N.Y. Times Recounts How the Immaculata Women’s Basketball Team Had to Self-Fund Its Way to Being Mighty

Dan Weckerly
By

Before the advent of Title IX, Immaculata University was a national powerhouse in women’s college basketball, write Alan Blinder, Jeré Longman, and Gillian R. Brassil for The New York Times.

At that time, players would find creative ways to finance their costs, such as selling pencils and toothbrushes to pay for travel costs. Their supporters at every game were pail-pounding nuns.

“It was crazy: nuns in full habit banging on metal buckets and yelling for this team,” said Cathy Rush, who coached Immaculata in the early 1970s when the team won three consecutive national championships. “We thought we were blessed.”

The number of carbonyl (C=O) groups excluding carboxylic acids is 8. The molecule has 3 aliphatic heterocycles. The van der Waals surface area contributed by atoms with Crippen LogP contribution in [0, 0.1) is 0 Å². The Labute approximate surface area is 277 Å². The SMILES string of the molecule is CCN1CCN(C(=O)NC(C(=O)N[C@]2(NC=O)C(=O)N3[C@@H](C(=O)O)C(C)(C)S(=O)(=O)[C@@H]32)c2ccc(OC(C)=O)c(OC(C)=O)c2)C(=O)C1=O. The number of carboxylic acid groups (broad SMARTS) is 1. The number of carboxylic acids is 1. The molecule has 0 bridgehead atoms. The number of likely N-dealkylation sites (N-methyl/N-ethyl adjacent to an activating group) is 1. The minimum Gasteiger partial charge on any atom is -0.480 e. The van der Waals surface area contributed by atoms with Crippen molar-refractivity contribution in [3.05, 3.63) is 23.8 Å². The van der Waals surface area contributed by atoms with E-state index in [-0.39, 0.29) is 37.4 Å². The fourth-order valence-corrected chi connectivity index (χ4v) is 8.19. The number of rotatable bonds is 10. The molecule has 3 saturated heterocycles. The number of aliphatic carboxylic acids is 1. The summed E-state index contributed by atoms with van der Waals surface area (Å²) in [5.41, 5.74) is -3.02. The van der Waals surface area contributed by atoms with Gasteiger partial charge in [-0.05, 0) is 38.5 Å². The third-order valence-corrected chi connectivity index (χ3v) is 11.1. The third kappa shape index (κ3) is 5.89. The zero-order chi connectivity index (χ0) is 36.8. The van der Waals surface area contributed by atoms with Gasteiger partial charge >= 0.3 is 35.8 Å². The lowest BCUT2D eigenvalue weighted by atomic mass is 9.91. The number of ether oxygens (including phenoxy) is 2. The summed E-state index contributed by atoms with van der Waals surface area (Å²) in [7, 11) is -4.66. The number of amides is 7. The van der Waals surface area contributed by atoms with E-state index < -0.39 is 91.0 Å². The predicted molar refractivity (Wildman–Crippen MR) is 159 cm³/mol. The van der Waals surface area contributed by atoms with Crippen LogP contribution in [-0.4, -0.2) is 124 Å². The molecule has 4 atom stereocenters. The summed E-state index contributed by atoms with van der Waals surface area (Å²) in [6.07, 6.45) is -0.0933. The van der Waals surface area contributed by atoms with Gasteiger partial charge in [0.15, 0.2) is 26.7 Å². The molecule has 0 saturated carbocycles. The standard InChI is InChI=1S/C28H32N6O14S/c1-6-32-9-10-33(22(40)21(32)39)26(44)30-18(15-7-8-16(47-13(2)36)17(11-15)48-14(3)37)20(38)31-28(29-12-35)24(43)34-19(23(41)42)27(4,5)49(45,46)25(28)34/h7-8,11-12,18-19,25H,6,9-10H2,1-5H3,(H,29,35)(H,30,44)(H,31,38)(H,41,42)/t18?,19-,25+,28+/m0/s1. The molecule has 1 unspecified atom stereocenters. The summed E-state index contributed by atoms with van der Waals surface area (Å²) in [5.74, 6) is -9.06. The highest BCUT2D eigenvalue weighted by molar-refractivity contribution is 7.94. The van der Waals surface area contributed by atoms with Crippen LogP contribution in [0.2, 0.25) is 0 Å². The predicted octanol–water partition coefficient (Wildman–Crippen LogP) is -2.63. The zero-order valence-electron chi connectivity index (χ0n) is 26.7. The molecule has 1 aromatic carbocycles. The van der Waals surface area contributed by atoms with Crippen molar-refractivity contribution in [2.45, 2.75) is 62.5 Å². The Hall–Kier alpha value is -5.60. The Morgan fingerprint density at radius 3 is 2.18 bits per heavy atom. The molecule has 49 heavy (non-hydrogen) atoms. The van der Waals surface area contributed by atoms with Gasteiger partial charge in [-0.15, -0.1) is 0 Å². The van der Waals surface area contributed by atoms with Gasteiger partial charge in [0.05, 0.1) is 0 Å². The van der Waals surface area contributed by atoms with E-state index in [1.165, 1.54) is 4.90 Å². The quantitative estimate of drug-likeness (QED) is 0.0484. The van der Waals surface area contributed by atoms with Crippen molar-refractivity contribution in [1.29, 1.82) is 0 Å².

However, the much-needed federal law that prohibited gender discrimination in education had an unintentional adverse effect on Immaculata. As a small school that could not fund scholarships, it could no longer compete at the top.

Still — and despite the latest controversy that once again highlighted the unequal treatment of men’s and women’s teams — Rush believes the NCAA had “worked well” since Title IX and has even proved “transformational” for women’s sports.

Read more about Immaculata’s historic role in women’s college basketball in The New York Times.

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